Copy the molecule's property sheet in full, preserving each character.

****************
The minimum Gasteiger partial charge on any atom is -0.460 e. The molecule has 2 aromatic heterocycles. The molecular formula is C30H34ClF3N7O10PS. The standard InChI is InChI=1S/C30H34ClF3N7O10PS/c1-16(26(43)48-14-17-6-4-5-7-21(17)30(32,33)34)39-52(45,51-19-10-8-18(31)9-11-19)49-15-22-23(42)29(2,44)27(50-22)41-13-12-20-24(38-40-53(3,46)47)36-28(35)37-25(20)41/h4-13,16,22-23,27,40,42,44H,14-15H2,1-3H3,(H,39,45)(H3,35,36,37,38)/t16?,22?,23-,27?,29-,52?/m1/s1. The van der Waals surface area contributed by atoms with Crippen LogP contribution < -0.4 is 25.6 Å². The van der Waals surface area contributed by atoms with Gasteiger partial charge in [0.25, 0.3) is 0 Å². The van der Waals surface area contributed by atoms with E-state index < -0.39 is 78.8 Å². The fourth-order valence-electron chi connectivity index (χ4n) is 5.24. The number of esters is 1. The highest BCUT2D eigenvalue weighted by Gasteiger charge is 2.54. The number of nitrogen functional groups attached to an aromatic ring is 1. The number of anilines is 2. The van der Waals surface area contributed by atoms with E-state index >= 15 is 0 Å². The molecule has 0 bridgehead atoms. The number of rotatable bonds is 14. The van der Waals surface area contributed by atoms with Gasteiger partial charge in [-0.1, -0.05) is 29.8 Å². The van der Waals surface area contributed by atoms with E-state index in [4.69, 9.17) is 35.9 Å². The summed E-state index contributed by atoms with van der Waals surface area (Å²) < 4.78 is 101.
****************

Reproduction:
The minimum Gasteiger partial charge on any atom is -0.460 e. The molecule has 2 aromatic heterocycles. The molecular formula is C30H34ClF3N7O10PS. The standard InChI is InChI=1S/C30H34ClF3N7O10PS/c1-16(26(43)48-14-17-6-4-5-7-21(17)30(32,33)34)39-52(45,51-19-10-8-18(31)9-11-19)49-15-22-23(42)29(2,44)27(50-22)41-13-12-20-24(38-40-53(3,46)47)36-28(35)37-25(20)41/h4-13,16,22-23,27,40,42,44H,14-15H2,1-3H3,(H,39,45)(H3,35,36,37,38)/t16?,22?,23-,27?,29-,52?/m1/s1. The van der Waals surface area contributed by atoms with Crippen LogP contribution < -0.4 is 25.6 Å². The van der Waals surface area contributed by atoms with Gasteiger partial charge in [0.25, 0.3) is 0 Å². The van der Waals surface area contributed by atoms with E-state index < -0.39 is 78.8 Å². The fourth-order valence-electron chi connectivity index (χ4n) is 5.24. The number of esters is 1. The highest BCUT2D eigenvalue weighted by Gasteiger charge is 2.54. The number of nitrogen functional groups attached to an aromatic ring is 1. The number of anilines is 2. The van der Waals surface area contributed by atoms with E-state index >= 15 is 0 Å². The molecule has 0 bridgehead atoms. The number of rotatable bonds is 14. The van der Waals surface area contributed by atoms with Gasteiger partial charge in [-0.1, -0.05) is 29.8 Å². The van der Waals surface area contributed by atoms with E-state index in [4.69, 9.17) is 35.9 Å². The summed E-state index contributed by atoms with van der Waals surface area (Å²) < 4.78 is 101.